Articles - December, 2006

LEED-H New Urban Home by David Baker + Partners at Blue Star Corner

Blue_star_corner

I hate to post this on Saturday, because I’m afraid it won’t get a large readership, but I wanted to talk about David Baker + Partners‘ (DBP) new design for a development called Blue Star Corner.  The design is called the New Urban Home.  The New Urban Home philosophy blends loft and condominium attitudes, with a modern feel that tends to build up–not out.  This philosophy was brought to the Blue Star Corner development to create a sustainable (LEED for Homes), modern, urban design for the historic Park Avenue District in the Bay Area.  All the appliances will be Energy Star, all the plumbing will be water efficient, and the site is located near mass transit.  Blue Star Corner is planned for completion in mid-2007. 

Green Features:
The developer, Holliday Development, and DBP hope to achieve LEED for Homes certification on this project.  Here’s some of what they’re going to do:  will use recycled and non-toxic building materials, non-endangered woods, galvanized metal, bamboo flooring, and environmentally-fabricated CaesarStone quartz countertops; will try to source materials locally as much as possible (keeps money in local economy + eliminates the transportation/gas premium); open spaces will feature sustainable landscaping by Conger Moss Guillard Landscape; appliances will be energy-efficient with Duravit, Kohler, and Bosch brands; and much more. 

Other Amenities:
Bsc_rendering Units will include also Ann Sacks bathtubs, Sub-zero + Jenn-Air refrigerators, Bisazza tiles, Benjamin Moore paint, in-unit iPod docking stations, and personal garages with fold-up work stations.  This is all going in with the general setup with a master bedroom, living room, kitchen, and flex room.  To add to that, homes will be unique–they won’t all have identical features, colors, or design.  It’s important to cater to individuality. 

Extra Links:
New Urban Home at Blue Star Corner [Generalized Case Study]
David Baker + Partners Provide Design for "Green" Amsterdam-Inspired Townhouses [MHN]

Tom Friedman Q+A Article: Land Use + Green Development Commentary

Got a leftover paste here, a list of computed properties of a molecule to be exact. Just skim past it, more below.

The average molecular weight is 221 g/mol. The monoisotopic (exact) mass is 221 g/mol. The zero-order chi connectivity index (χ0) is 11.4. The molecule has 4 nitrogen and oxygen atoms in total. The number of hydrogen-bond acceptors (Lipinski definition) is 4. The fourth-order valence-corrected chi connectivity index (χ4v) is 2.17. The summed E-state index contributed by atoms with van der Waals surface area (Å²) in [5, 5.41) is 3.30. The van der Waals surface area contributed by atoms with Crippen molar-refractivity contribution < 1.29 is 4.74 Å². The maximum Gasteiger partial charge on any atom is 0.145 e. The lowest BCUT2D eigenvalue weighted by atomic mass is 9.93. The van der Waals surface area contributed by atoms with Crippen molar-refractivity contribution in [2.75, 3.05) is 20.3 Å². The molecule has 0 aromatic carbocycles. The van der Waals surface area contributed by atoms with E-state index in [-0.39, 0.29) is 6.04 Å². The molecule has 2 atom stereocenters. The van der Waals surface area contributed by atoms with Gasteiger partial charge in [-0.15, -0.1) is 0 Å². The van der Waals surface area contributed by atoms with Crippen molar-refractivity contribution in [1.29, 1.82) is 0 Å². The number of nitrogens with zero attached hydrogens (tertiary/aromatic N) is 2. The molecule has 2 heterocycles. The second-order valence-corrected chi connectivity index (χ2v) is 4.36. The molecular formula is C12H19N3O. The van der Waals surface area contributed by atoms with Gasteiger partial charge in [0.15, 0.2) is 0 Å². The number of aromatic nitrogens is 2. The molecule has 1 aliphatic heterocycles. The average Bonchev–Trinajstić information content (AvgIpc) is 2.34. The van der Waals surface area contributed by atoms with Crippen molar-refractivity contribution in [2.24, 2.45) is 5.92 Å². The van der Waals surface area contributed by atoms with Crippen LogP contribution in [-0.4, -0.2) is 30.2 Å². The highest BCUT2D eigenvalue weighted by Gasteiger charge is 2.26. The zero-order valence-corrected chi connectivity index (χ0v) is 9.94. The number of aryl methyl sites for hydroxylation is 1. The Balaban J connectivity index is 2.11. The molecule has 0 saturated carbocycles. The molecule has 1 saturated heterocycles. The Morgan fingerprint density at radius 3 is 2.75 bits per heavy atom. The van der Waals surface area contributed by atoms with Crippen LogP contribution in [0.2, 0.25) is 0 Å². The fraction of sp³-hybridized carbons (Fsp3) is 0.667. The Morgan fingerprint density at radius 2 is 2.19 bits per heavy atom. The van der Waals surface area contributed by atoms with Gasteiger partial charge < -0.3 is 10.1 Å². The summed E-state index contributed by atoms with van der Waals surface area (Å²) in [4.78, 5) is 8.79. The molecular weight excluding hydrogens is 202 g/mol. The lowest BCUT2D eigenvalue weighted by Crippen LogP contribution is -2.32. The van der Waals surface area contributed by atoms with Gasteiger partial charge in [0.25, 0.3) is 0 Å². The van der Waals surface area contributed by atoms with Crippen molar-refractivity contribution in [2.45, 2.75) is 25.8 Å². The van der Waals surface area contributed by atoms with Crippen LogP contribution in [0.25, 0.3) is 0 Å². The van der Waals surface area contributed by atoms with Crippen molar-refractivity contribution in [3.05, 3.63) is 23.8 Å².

The_world_is_flat Buildings account for 36% of the US’s total energy consumption, including 65% of its electricity use.  The debate over coal, renewable energy, wind energy, solar panels, etc., pretty much comes down to the fact that we (Americans) use a lot of electricity.  Well, a well-known green real estate consultant, Charles Lockwood, sat down with Tom Friedman to discuss his thoughts on everything green (article link – pdf).  Tom Friedman is a three-time Pulitzer Prize winning columnist for the New York Times and wrote the wildly popular book, The World Is Flat.  If you want to get your hands on the book, make sure to get the updated version.  Friedman has some interesting comments about green buildings and technology.  He talks about something he calls "Up, Not Out," and how green cities can attract younger workers.  He also wants to re-frame the debates on environmentalism.  Give the article a read and watch his video with Tim Russert of MSNBC.

The Green Quotient: Q+A Thomas L. Friedman [Charles Lockwood]

Shizen Urban Design Condominium: A Net Zero Energy Project

Shizen_condo

Every now and then, I find an innovative real estate development group that just knocks my socks off.  After living in Japan for 2 years, I love to hear anything about the place, so you can imagine how cool I think Sakura Urban Concepts is.  Sakura is Japanese for the "cherry blossom tree," which buds in early April and you can see blossoming trees all over Japan for about two weeks.  It’s incredible to see.  This forward-thinking group is behind a new urban design building in Portland called Shizen, which happens to be Japanese for "nature."  Not only is Shizen going to be a net zero energy building, but it’s going to have sophisticated design, sense of community, and sustainable lifestyle written all over it.  Be sure to check out Shizen’s website!

Green Features:
Shizen_kanji This project is funded, in part, by a grant from Portland’s Office of Sustainable Development (via funds from a Green Investment Fund partnership).  First, the site was home to a famous Portland Bakery, the Helen Bernhard Bakery, so Sakura purchased the property and had the house moved down the street.  The house was renovated and looks pretty good.  By moving the house, 200 tons of material was diverted from the landfill.  The condo will have a 23 kW photovoltaic array that generates roughly 1/3 of Shizen’s annual electricity; a biodiesel fueled microturbine will generate the other 2/3 (and enough to heat domestic hot water and space heating); there will be radiant floors in entries and bathrooms; rain that falls on the roof will flow to a 25,000 gallon cistern under the parking level, and that water will be used for toilet and irrigation water; 60% of Shizen’s energy savings will be through its high mass, well insulated envelope and high efficiency lights and appliances; double-glazed, argon-filled, triple coated low-e windows will allow light and block solar gain in the summer; and the roof will be a r-38 insulation. 

Site Specifics: